Foodee, a Vancouver-based corporate catering tech startup, has closed $13 million CAD in funding and revealed its acquisition of San Francisco-based competitor, Chewse, which closed in March.
“Our [revenue] went from 100 percent in week one [of the pandemic], to 75 percent in week two, to zero,”
The funding, which closed in June, consisted of equity and debt financing. The equity portion was led by BDC Capital through its bridge financing program. Existing investors Structure Capital and Kensington Capital also participated, and as well as a new investor, Foundry Group. Foodee declined to disclose the amount of debt versus equity.
Although the company’s last round of financing was a $10 million Series A round in 2017, Foodee CEO Ryan Spong told BetaKit the latest financing is not being classified as a Series B round, rather it is strategic financing.
A portion of the new financing was used to fund Foodee’s acquisition of Chewse. Spong said the funding is also being put toward developing in the new markets the company acquired through the Chewse deal. A portion will also go towards fueling Foodee’s day-to-day operations, after the business was hit hard by the COVID-19 pandemic.
Foodee partners with local owner-operated restaurants in cities across North America as well as delivery services to bring daily and weekly meals to offices.
The terms of Foodee’s acquisition of Chewse, including purchase price, have not been disclosed. Barb Anderson, COO of Foodee, told BetaKit a portion of the $13 million was raised prior to the final close of the financing in June in order to fund the acquisition, and additional capital was raised after the acquisition deal closed.
Anderson said Foundry Group, who was Chewse’s largest investor, made an equity investment in Foodee, which helped supply some needed capital for its acquisition of Chewse. The COO added that Foundry Group and Foodee first connected through the Chewse acquisition deal.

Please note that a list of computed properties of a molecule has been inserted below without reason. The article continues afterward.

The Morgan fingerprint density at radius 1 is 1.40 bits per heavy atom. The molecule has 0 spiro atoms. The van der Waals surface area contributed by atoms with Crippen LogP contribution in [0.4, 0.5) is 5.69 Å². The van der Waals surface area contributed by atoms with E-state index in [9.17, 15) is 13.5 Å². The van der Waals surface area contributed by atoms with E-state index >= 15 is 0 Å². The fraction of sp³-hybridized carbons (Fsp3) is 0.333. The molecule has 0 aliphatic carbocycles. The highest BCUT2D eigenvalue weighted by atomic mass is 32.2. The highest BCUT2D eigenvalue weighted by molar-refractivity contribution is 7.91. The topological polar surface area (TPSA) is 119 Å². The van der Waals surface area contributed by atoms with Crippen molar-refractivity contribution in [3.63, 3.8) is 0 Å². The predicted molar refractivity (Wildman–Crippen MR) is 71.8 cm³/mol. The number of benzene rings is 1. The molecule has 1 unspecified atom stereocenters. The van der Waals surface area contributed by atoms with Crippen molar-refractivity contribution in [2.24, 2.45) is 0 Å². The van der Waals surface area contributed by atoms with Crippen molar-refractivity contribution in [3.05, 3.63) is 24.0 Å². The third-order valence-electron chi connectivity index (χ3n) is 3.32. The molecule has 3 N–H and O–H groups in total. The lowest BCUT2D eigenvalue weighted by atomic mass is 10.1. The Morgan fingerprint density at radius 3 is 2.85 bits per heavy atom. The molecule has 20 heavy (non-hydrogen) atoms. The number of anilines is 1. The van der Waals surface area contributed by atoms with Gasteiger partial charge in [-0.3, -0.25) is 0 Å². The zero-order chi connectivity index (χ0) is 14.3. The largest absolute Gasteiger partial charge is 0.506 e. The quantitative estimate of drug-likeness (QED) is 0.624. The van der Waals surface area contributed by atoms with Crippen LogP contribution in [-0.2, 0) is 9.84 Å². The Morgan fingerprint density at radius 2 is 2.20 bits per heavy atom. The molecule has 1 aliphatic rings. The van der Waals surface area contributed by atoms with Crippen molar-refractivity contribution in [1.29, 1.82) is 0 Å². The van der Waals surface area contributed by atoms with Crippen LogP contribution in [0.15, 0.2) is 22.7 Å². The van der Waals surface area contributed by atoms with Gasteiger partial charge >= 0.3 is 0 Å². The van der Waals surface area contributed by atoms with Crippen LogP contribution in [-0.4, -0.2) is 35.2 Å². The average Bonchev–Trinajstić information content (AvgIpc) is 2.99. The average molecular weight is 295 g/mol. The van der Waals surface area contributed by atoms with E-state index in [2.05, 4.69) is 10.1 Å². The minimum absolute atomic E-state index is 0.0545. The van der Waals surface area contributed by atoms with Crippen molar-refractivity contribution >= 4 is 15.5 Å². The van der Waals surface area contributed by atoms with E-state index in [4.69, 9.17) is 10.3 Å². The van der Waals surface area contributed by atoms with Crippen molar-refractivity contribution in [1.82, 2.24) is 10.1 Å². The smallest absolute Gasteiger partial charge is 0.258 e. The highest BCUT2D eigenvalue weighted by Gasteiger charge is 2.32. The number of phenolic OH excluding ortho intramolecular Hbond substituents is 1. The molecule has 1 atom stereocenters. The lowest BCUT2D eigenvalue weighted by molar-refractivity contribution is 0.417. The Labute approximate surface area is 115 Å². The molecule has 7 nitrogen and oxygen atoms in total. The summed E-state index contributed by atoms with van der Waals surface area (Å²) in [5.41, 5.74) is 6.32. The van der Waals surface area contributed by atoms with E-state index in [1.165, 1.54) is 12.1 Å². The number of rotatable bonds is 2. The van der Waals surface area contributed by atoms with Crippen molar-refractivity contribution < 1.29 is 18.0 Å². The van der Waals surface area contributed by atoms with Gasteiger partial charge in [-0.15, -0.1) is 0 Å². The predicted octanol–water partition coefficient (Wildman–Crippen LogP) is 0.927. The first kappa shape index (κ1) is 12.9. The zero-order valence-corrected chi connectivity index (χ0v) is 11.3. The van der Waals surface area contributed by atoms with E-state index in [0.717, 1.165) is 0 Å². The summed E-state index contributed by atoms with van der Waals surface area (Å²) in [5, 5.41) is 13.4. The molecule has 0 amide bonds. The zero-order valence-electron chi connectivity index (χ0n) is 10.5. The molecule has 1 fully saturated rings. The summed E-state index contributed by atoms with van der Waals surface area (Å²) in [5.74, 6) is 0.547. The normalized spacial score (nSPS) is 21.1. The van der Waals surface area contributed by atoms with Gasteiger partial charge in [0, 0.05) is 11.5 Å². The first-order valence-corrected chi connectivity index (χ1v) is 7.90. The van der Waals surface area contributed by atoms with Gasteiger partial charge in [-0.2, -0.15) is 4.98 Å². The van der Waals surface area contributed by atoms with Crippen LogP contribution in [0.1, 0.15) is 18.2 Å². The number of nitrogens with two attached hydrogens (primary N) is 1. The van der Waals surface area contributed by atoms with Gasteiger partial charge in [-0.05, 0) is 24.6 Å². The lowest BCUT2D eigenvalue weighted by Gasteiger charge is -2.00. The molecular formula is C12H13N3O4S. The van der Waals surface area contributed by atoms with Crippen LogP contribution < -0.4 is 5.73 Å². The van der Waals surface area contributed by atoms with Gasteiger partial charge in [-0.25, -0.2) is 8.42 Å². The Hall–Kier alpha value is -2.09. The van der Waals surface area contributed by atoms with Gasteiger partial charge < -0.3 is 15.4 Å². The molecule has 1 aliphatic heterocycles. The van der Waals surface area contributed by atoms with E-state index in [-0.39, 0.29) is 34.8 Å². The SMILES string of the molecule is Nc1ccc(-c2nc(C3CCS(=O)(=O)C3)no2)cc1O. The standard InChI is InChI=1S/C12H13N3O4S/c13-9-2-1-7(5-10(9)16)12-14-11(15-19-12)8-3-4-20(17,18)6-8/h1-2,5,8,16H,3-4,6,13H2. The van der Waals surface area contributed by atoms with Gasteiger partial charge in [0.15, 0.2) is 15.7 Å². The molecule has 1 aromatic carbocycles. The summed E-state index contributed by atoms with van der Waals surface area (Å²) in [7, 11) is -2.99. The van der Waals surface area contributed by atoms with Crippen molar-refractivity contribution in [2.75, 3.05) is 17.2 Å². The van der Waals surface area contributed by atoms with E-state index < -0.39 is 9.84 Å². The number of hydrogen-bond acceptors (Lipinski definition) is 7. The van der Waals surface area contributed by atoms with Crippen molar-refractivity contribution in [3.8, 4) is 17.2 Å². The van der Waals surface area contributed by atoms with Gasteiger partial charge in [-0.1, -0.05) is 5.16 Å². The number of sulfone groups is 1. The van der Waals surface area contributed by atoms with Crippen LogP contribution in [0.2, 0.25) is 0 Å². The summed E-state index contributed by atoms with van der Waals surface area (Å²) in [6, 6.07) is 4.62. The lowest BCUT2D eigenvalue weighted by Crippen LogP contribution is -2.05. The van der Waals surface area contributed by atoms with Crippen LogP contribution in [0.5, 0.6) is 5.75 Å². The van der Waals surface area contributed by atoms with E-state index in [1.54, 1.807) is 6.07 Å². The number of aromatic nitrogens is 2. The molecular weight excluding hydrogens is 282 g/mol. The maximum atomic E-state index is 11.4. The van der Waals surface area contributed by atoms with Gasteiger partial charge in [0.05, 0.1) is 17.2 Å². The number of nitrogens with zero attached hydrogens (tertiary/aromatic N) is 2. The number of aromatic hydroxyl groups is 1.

Foodee was founded in 2010, and according to Spong, reached product-market fit in 2013. Since then, Foodee has served close to one million individual meals. The CEO told BetaKit Foodee achieved profitability in the second quarter of 2019.
“Part of it is going to be weathering the storm, [as COVID-19] put us fairly squarely in the crosshairs.”
“Part of it is going to be weathering the storm, [as COVID-19] put us fairly squarely in the crosshairs,” Spong said in regards to the $13 million. “There’s lots of work to be done on our product and internal projects for the company, but as we see the business come back over the next six to nine months, part of [the] capital is there for us to really start investing and developing these new markets.”
In March, the pandemic forced Foodee to close its offices. The startup relies on partnerships with local restaurants, and its customers are usually office managers. Both markets effectively disappeared once the lockdowns across Canada and the United States took effect.
“Our [revenue] went from 100 percent in week one [of the pandemic], to 75 percent in week two, to zero,” Spong told BetaKit. “It was a two-week period where things just completely shut off pretty much across the board.”
Robert Simon, senior managing partner of BDC Capital’s IT Venture Fund, noted that Foodee was “growing aggressively until the COVID-19 forced offices to close.”
Within 24 hours of closing the Chewse acquisition, Foodee’s entire 52-person team was furloughed. The company later began to recall employees after it was approved for the federal government’s 75 percent wage subsidy program and closed the $13 million round of financing.
As of July 10, Foodee has recalled all but five team members, as restaurants began to open back up in several of Foodee’s markets. With the new funding, Spong said Foodee will be able to focus on product development and grow in the new US cities it has entered following the Chewse acquisition. Following the purchase of Chewse, Foodee added Chicago, San Francisco, and Denver to the cities it operates in, bringing the total number to 14.
“As the economy re-opens across North America, the company’s model is particularly well-suited in a social distancing environment by delivering individually packaged meals, reducing elevator traffic, and increasing employee safety,” said BDC Capital’s Simon.
“As clients all over North America discuss their return to work plans with us, they are quickly making the switch from platters of shared food to smartly packaged meals,” Spong added. “Modern offices in the Bay Area adapting to a hybrid work model have been exceptionally receptive to our meal planning platform and the switch to individually packaged meals.”
The Foodee CEO added that he expects the first wave of employees returning to work will begin in September and anticipates Foodee’s business to return to pre-pandemic levels by April 2021.
Image source Foodee.